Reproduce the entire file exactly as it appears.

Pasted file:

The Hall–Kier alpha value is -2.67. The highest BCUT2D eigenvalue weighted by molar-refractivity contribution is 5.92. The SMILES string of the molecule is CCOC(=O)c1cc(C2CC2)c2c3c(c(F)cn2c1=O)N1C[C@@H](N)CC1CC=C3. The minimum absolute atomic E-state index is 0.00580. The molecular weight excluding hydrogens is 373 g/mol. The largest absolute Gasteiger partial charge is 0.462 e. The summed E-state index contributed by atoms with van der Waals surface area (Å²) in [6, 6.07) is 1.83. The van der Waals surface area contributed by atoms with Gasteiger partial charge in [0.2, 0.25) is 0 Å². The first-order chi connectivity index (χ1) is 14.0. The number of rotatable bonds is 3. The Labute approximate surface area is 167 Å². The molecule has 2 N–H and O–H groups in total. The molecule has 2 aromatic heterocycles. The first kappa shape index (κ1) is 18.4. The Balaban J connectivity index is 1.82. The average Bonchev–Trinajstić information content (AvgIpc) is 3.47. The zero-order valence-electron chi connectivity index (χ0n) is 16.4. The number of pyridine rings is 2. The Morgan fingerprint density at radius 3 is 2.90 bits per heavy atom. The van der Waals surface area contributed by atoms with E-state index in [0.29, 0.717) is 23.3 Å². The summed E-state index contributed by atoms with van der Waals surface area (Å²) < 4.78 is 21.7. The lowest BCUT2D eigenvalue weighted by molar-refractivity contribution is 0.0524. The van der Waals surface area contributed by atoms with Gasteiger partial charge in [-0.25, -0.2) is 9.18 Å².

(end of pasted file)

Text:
The Hall–Kier alpha value is -2.67. The highest BCUT2D eigenvalue weighted by molar-refractivity contribution is 5.92. The SMILES string of the molecule is CCOC(=O)c1cc(C2CC2)c2c3c(c(F)cn2c1=O)N1C[C@@H](N)CC1CC=C3. The minimum absolute atomic E-state index is 0.00580. The molecular weight excluding hydrogens is 373 g/mol. The largest absolute Gasteiger partial charge is 0.462 e. The summed E-state index contributed by atoms with van der Waals surface area (Å²) in [6, 6.07) is 1.83. The van der Waals surface area contributed by atoms with Gasteiger partial charge in [0.2, 0.25) is 0 Å². The first-order chi connectivity index (χ1) is 14.0. The number of rotatable bonds is 3. The Labute approximate surface area is 167 Å². The molecule has 2 N–H and O–H groups in total. The molecule has 2 aromatic heterocycles. The first kappa shape index (κ1) is 18.4. The Balaban J connectivity index is 1.82. The average Bonchev–Trinajstić information content (AvgIpc) is 3.47. The zero-order valence-electron chi connectivity index (χ0n) is 16.4. The number of pyridine rings is 2. The Morgan fingerprint density at radius 3 is 2.90 bits per heavy atom. The van der Waals surface area contributed by atoms with E-state index in [0.29, 0.717) is 23.3 Å². The summed E-state index contributed by atoms with van der Waals surface area (Å²) < 4.78 is 21.7. The lowest BCUT2D eigenvalue weighted by molar-refractivity contribution is 0.0524. The van der Waals surface area contributed by atoms with Gasteiger partial charge in [-0.25, -0.2) is 9.18 Å².